Ambassador ‘cautiously optimistic’ about NAFTA
Canada’s ambassador to Washington, who sat in on the Donald Trump-Justin Trudeau summit this week, says he’s now cautiously optimistic about any forthcoming changes to the North American Free Trade Agreement.
Those conversations focused on changes that would be beneficial to both Canada and the United States, as they have done for months in talks with the White House and, before that, the Trump transition team, David MacNaughton said Wednesday.
“If we’re going to change it, we’re going to do things that are good for both Canada and the United States. That was the spirit of the meeting,” MacNaughton said in Toronto.
“I’m cautiously optimistic. I mean, you never know in these things, but I’m quite optimistic that it’s going to be good for us.”
The U.S. president concluded his meeting with Trudeau with a public declaration that the trade relationship with Canada is outstanding, suggesting he only wants a few tweaks in an upgraded NAFTA.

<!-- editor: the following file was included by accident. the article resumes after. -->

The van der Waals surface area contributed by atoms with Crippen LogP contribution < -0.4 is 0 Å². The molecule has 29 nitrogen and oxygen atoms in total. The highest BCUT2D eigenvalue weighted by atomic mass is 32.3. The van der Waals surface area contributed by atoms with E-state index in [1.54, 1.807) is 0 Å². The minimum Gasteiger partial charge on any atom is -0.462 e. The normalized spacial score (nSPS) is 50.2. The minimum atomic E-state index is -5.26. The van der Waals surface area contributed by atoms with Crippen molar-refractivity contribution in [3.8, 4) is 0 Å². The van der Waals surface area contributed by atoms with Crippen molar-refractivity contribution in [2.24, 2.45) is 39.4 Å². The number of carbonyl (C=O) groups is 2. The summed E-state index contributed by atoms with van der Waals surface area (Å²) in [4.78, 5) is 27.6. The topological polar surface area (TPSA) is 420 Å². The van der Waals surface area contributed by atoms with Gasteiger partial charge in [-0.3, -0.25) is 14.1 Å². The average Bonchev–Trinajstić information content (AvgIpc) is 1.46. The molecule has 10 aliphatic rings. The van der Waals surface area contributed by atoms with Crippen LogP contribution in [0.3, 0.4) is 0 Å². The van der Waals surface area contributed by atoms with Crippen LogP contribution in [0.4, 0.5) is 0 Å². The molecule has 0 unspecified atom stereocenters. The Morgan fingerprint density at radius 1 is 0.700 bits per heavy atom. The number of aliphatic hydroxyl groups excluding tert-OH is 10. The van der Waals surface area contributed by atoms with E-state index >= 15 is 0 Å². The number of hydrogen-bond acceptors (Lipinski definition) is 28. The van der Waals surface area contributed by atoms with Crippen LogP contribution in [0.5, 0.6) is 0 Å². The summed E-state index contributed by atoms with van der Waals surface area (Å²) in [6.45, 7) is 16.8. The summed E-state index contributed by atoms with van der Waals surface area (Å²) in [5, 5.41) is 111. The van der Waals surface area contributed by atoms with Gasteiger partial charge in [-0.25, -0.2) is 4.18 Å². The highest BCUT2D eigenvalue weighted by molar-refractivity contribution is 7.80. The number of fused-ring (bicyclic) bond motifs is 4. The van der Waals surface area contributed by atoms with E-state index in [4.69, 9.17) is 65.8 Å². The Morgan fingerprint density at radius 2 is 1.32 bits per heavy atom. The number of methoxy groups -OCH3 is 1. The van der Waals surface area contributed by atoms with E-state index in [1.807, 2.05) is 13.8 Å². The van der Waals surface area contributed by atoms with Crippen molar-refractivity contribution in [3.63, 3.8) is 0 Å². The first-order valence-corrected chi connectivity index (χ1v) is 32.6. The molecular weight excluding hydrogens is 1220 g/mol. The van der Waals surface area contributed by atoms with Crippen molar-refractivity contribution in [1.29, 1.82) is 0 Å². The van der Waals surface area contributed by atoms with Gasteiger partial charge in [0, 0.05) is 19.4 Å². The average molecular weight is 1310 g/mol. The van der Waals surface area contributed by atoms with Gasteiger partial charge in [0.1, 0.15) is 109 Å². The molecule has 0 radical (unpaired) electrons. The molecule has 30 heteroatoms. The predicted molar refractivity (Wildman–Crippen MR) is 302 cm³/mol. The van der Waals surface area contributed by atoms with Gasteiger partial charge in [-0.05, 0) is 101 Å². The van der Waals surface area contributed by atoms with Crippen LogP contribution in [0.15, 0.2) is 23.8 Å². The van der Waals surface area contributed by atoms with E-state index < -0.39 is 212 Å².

Yet MacNaughton adds one word of caution: It’s hard to know exactly what the new administration will ask for, because the Trump cabinet has yet to have its commerce and trade secretaries confirmed by Congress.
The confirmation process has been held up by the entrenched partisan warfare in Washington. The disarray mounted this week amid calls for an investigation into connections between Russian intelligence and the Trump campaign.
MacNaughton used a sports metaphor to describe the onesided nature of the current trade conversation, between a full Canadian government and a partly staffed administration: ‘‘It’s a bit of shadowboxing right now.”
He expressed optimism in another area. He hopes there will be a beneficial resolution to differences over so-called “Buy American” restrictions on foreign companies competing for U.S. infrastructure projects; the countries issued a statement after the Trudeau-Trump meeting that included a vague reference to working together on construction.